20-year analysis shows increase in in-hospital cardiac arrests despite advances in resuscitation medicine

heart monitor

Despite advances in resuscitation medicine, research involving two faculty members from the University of Alabama at Birmingham Division of Cardiovascular Disease found that the burden of in-hospital cardiac arrests remains relatively high. There are 300,000 occurrences of in-hospital cardiac arrest annually in the United States, and the incidence of these IHCAs is increasing.

To better understand patient characteristics and trends in the nature and outcomes of IHCA, Lingling Wu, M.D., advanced heart failure and transplant cardiology fellow at UAB Hospital, and Salpy Pamboukian, M.D., medical director of Mechanical Circulatory Support Device at the UAB Cardiovascular Institute, analyzed 20 years of data from the National Inpatient Sample (1999–2018), the largest publicly available inpatient care database in the United States containing data on more than 7 million hospital stays each year. The study, “Temporal Trends in Characteristics and Outcomes Associated With In‐Hospital Cardiac Arrest: A 20‐Year Analysis (1999–2018),” was published in the Journal of the American Heart Association.

Demographics including age, sex, race, income, insurance and comorbidities, as well as hospital characteristics, were analyzed to assess the trends and outcomes of IHCA.

From 1999 to 2018, the incidence of IHCA in the United States steadily rose from about two out of 1,000 hospitalizations to three out of 1,000 hospitalizations annually. The research showed that the average age of patients who experienced IHCA was 66 years old, two years younger than the average age 20 years ago. While the number of white patients with IHCA decreased over the last 20 years, the number of Black and Hispanic patients with IHCA steadily increased. From a socioeconomic standpoint, researchers observed a significant increase in patients in the lowest quartile of median income with IHCA.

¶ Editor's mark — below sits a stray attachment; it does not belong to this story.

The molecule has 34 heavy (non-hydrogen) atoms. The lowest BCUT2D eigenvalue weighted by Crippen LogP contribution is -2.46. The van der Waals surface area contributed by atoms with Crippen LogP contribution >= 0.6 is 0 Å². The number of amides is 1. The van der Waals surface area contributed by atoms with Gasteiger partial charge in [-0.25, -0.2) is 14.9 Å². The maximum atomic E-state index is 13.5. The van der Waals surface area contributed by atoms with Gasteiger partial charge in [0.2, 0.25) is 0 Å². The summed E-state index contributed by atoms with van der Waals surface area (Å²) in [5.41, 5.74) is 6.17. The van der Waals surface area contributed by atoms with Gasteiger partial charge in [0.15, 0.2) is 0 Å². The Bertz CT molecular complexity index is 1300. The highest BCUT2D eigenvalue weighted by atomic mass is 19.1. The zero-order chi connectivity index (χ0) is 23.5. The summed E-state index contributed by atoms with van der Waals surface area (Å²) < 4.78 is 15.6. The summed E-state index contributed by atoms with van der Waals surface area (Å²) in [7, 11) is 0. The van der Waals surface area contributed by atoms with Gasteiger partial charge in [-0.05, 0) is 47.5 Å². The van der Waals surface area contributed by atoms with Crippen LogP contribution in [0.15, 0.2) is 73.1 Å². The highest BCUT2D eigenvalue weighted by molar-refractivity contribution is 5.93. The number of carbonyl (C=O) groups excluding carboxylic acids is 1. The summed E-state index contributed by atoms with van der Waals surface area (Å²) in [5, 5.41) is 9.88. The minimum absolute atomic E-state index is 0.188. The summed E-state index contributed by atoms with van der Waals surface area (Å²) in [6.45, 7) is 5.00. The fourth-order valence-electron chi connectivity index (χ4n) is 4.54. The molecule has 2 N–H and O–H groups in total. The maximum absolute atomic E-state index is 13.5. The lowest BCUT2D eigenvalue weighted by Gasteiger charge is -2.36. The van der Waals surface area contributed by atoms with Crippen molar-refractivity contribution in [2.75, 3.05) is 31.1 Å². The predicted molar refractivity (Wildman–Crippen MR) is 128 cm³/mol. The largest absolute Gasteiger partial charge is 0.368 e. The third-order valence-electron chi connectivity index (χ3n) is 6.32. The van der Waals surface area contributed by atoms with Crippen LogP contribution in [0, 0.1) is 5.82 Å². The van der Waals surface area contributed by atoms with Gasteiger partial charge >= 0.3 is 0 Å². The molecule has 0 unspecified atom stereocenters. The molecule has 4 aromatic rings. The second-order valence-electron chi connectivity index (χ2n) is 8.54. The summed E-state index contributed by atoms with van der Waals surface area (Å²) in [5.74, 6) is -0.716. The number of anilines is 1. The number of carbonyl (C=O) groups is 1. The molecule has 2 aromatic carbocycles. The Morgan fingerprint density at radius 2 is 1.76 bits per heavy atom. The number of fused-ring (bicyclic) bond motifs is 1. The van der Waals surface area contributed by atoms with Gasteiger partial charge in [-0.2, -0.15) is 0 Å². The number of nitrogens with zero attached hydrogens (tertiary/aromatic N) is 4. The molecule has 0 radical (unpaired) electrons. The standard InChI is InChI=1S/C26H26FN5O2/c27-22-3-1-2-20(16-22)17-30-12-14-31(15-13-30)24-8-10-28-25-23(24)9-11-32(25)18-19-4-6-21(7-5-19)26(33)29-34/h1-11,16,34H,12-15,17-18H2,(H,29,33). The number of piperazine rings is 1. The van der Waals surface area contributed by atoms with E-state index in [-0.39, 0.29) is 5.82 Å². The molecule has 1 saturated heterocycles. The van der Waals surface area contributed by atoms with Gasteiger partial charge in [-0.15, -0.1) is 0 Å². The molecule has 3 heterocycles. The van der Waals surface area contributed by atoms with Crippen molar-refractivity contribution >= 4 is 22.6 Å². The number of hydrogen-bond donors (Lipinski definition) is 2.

Over the 20-year analysis, the number of IHCAs associated with noncardiac admissions increased substantially. Sepsis was the most common admission diagnosis, followed by respiratory failure. Patients who were admitted with cardiac disorders such as cardiac arrests or heart failure gradually declined over the last two decades. Researchers say this decline could be a result of advances in medical technology to help treat heart attack and heart failure.

“Although our survival rates and treatments for IHCA have improved substantially, patients are coming in much sicker, which has led to this increase in cases seen over the last 20 years,” Wu said.

Even as overall IHCA rates rise, overall survival rates are improving. However, in more recent years, these improvements have plateaued. Wu and Pamboukian say future work is needed to better identify racial, gender and geographical difference in outcomes of IHCA to improve resource allocation.

“We found that the overall survival rate of IHCA increased approximately 10 percent over the last 20 years. Twenty years ago, one out of five patients who had cardiac arrest in the hospital would survive. That survival rate has now increased to one out of three patients with IHCA. This is incredible progress, but there is still room for improvement in this area,” Pamboukian said. “Our hope through this analysis is that it will provide insight into the implications of changes in clinical practice and guide future health policy moving forward.”

Researchers suggest the increase in the IHCA survival rate may have been a result of improvements in resuscitation techniques, the increasing use of guideline‐directed intervention, the use of specialized code teams and a more centralized approach to resuscitative care.

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